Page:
The object is to join a susceptible scion to a rootstock that is either resistant to the attacking organism or that encourages resistance in the scion. The graft can be between plants of the same species or even between different species.
The review cited here examines all recent research on grafting for the control of soil-borne pest and disease organisms, as well as foliar diseases such as tomato spotted wilt and pepino mosaic virus. The main approach has been the selection and breeding of resistant rootstocks. However, in addition to selecting rootstocks for their resistance to disease, they can also be selected for their ability to encourage disease resistance in the scion.
Many resistant rootstocks also possess a vigorous root system and this probably enables them to take up more nutrients, thus boosting the growth of the scion. Roots are also the source of cytokinins, a group of naturally-occurring growth-promoting chemicals, and any increase in their production will benefit scion growth. A further indirect benefit can be gained by enhancing the uptake of silicon, for example, because silicon can enhance plant resistance to some foliar diseases.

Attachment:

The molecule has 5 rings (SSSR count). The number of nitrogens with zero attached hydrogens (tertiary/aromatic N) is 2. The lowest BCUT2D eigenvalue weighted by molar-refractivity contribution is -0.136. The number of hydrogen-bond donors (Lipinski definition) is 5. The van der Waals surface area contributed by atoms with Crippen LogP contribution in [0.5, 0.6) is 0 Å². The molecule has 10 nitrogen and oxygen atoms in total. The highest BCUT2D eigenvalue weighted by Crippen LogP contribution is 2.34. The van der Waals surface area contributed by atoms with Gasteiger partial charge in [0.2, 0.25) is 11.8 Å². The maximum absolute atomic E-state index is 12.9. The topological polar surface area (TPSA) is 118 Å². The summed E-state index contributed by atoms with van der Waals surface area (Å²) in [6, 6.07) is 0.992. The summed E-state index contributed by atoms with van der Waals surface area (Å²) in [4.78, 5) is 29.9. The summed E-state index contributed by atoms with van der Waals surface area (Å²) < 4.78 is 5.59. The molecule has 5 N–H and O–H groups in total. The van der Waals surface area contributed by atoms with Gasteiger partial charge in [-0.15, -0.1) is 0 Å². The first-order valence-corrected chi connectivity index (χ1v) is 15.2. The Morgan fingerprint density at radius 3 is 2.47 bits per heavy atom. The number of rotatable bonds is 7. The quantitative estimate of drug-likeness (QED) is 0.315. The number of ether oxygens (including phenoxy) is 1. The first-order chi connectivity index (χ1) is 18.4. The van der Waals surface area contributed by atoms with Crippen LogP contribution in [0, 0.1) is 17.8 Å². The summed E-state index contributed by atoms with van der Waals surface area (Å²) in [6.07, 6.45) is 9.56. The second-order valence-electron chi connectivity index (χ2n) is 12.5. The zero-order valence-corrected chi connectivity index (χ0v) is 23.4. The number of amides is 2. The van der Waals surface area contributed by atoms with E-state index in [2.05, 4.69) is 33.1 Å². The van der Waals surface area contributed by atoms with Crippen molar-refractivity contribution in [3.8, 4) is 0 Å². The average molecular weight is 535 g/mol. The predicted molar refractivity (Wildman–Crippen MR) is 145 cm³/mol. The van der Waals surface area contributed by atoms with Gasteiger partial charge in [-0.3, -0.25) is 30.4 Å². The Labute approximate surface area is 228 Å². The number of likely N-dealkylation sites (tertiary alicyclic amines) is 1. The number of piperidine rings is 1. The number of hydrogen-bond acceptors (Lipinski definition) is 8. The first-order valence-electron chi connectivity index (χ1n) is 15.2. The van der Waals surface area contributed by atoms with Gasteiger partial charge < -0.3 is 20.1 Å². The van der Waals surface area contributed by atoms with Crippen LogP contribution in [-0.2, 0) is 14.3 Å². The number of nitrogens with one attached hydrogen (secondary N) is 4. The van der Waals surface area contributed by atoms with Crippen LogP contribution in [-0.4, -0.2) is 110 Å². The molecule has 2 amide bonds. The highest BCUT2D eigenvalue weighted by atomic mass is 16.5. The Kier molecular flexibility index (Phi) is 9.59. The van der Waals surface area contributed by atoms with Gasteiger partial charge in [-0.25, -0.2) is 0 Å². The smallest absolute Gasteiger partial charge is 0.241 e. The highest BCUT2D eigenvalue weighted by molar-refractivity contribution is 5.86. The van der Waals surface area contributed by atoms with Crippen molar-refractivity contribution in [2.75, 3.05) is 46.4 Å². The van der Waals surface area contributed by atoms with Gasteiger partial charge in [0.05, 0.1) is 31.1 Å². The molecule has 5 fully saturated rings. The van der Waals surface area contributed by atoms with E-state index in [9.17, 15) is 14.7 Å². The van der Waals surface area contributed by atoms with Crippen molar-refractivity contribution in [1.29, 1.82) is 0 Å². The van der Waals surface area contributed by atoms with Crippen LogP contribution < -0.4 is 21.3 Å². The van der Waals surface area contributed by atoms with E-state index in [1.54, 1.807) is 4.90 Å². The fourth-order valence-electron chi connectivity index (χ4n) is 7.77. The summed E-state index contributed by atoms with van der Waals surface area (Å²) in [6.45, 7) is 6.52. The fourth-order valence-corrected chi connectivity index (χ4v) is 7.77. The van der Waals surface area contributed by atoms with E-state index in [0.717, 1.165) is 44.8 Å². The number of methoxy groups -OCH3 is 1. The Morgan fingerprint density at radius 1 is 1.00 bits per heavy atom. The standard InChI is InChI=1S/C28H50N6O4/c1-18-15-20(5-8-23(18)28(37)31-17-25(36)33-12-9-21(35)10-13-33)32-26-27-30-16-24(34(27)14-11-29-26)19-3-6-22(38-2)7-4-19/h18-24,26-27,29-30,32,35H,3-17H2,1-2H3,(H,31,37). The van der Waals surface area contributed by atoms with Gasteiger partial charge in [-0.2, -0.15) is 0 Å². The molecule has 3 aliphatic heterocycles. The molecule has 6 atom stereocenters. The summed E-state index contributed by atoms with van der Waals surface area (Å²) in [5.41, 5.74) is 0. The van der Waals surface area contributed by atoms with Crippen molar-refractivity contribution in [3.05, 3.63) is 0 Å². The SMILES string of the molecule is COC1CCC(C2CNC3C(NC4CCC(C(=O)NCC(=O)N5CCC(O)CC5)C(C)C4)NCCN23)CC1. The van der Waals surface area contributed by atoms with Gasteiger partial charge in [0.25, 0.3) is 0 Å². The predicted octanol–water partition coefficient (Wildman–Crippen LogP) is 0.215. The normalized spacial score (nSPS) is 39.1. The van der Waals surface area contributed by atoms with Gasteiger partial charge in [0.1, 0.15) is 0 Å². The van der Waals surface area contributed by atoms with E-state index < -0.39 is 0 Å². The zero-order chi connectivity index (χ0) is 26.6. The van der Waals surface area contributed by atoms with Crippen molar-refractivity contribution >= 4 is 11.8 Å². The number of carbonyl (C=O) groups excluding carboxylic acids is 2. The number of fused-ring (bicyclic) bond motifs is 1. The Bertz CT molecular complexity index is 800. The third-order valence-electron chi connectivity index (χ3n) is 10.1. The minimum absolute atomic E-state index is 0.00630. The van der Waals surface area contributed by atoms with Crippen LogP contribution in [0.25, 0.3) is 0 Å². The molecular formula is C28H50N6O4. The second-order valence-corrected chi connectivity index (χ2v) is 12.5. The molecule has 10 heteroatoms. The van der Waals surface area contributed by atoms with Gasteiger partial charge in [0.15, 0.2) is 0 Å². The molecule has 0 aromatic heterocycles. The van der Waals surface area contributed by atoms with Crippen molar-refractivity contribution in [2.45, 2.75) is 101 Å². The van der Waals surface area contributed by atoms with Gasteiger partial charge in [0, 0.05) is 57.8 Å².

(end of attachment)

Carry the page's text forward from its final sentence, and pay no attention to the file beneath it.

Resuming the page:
Dr Ken Cockshull, Associate Fellow, Warwick Crop Centre, University of Warwick
Defence Mechanisms Involved in Disease Resistance of Grafted Vegetables by Guan, Zhao, Hassell and Thies (2012). HortScience 47 (2): 164-170. The author's abstract can now be seen in full at http://hortsci.ashspublications.org but ISHS members can view HortScience on the website www.ishs.org.